3/26/2018

Seco Launches Customer Program to Reduce Lead Time

Facebook Share Icon LinkedIn Share Icon Twitter Share Icon Share by EMail icon Print Icon

The program supplies a range of semi-standardized custom tool models, which helps to reduce quoting, tool design and approval processes. 

Share

Facebook Share Icon LinkedIn Share Icon Twitter Share Icon Share by EMail icon Print Icon

Seco has launched a Semi-Standard Helical Cutter customer program that streamlines the process of obtaining custom helical cutting tools to boost productivity. The program aims to cut lead times required for such tooling so that customers in demanding industries such as automotive and aerospace can apply the technology and quickly improve metal removal operations.

“For many of our customers, the main barrier to using helical cutters involved the turnaround time between ordering and receiving a custom version of the tool,” says Tim Aydt, product manager of Seco’s Indexable Milling division. “Our new Custom Helical Cutter Program significantly shortens that time by 50 percent, from 60 days to as few as 30.”

The program supplies a range of semi-standardized custom tool models, which helps to reduce quoting, tool design and approval processes. Fully replaceable end caps for the tools enable further optimize processes and enable manufacturers to replace the front rows of their cutters effortlessly and cost-effectively.

Custom helical cutters offer advantages for a range of industries. In aerospace applications involving heat-resistant superalloys and aluminum, the cutters can remove more material with deeper cuts compared to standard milling cutters. Improvements in material removal can also benefit manufacturers in the high-volume production environments of the automotive industry.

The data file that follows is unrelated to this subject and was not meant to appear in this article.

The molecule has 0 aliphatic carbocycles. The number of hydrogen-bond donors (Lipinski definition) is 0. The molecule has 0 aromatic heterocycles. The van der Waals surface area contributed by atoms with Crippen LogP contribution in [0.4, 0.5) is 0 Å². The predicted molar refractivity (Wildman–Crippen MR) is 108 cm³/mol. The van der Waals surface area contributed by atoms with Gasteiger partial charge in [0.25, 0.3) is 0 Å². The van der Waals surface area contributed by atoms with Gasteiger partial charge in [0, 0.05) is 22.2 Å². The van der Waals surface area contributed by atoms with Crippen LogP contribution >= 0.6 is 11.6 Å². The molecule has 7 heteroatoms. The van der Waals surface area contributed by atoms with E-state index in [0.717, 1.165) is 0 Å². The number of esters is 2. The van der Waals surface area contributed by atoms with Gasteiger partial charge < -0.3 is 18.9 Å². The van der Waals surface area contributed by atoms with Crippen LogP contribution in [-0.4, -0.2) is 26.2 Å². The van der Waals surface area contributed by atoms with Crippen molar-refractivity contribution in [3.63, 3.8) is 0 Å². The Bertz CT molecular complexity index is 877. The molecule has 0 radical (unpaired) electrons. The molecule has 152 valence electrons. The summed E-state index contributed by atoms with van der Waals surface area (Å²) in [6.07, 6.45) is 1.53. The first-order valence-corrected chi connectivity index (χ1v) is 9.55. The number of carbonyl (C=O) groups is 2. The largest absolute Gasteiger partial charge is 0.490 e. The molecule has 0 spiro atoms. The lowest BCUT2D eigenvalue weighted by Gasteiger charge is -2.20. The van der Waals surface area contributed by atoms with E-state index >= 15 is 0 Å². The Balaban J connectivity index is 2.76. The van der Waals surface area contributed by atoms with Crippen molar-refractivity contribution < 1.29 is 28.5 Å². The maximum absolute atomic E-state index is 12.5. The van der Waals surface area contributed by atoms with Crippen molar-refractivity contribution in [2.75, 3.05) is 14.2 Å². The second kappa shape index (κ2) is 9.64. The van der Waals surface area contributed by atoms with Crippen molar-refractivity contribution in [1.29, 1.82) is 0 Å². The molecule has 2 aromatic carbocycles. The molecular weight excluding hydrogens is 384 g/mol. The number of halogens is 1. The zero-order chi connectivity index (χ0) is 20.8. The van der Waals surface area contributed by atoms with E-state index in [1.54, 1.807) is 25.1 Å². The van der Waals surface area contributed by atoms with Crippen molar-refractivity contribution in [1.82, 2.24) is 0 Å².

RELATED CONTENT

  • Composites Machining for the F-35

    Lockheed Martin’s precision machining of composite skin sections for the F-35 provides part of the reason why this plane saves money for U.S. taxpayers. That machining makes the plane compelling in ways that have led other countries to take up some of the cost. Here is a look at a high-value, highly engineered machining process for the Joint Strike Fighter aircraft.

  • How To Machine Aircraft Titanium: The 8-To-1 Rule For Finishing Walls And Ribs

    Part of a series of articles on more efficient machining of pockets in titanium parts, this article makes the case for a tool with many cutting edges, and describes how best to apply it.  

  • Bringing Anodizing In-House

    What’s it going to cost? How much space do I need? What environmental hassles will I encounter? How steep is the learning curve? Exactly what is anodizing? Here are answers to preliminary questions shops have about bringing anodizing in-house. 

Resources